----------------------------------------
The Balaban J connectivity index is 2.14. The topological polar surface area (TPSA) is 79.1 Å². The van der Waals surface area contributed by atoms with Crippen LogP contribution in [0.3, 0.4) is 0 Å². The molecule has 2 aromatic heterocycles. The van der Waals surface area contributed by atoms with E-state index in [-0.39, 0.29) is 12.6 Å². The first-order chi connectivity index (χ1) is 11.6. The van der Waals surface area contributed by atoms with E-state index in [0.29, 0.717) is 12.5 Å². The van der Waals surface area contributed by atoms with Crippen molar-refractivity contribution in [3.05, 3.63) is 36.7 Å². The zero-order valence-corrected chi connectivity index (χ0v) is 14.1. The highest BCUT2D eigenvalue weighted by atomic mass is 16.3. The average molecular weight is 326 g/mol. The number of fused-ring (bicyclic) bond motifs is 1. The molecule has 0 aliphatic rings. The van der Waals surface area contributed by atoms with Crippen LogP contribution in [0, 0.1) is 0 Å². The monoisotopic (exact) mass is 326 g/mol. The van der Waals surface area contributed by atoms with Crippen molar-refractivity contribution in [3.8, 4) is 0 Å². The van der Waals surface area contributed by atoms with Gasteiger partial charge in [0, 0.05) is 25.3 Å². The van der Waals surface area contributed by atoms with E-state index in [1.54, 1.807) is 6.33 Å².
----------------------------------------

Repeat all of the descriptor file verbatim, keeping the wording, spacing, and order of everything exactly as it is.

The Balaban J connectivity index is 2.14. The topological polar surface area (TPSA) is 79.1 Å². The van der Waals surface area contributed by atoms with Crippen LogP contribution in [0.3, 0.4) is 0 Å². The molecule has 2 aromatic heterocycles. The van der Waals surface area contributed by atoms with E-state index in [-0.39, 0.29) is 12.6 Å². The first-order chi connectivity index (χ1) is 11.6. The van der Waals surface area contributed by atoms with E-state index in [0.29, 0.717) is 12.5 Å². The van der Waals surface area contributed by atoms with Crippen molar-refractivity contribution in [3.05, 3.63) is 36.7 Å². The zero-order valence-corrected chi connectivity index (χ0v) is 14.1. The highest BCUT2D eigenvalue weighted by atomic mass is 16.3. The average molecular weight is 326 g/mol. The number of fused-ring (bicyclic) bond motifs is 1. The molecule has 0 aliphatic rings. The van der Waals surface area contributed by atoms with Crippen LogP contribution in [0, 0.1) is 0 Å². The monoisotopic (exact) mass is 326 g/mol. The van der Waals surface area contributed by atoms with Crippen molar-refractivity contribution in [3.8, 4) is 0 Å². The van der Waals surface area contributed by atoms with Gasteiger partial charge in [0, 0.05) is 25.3 Å². The van der Waals surface area contributed by atoms with E-state index in [1.54, 1.807) is 6.33 Å².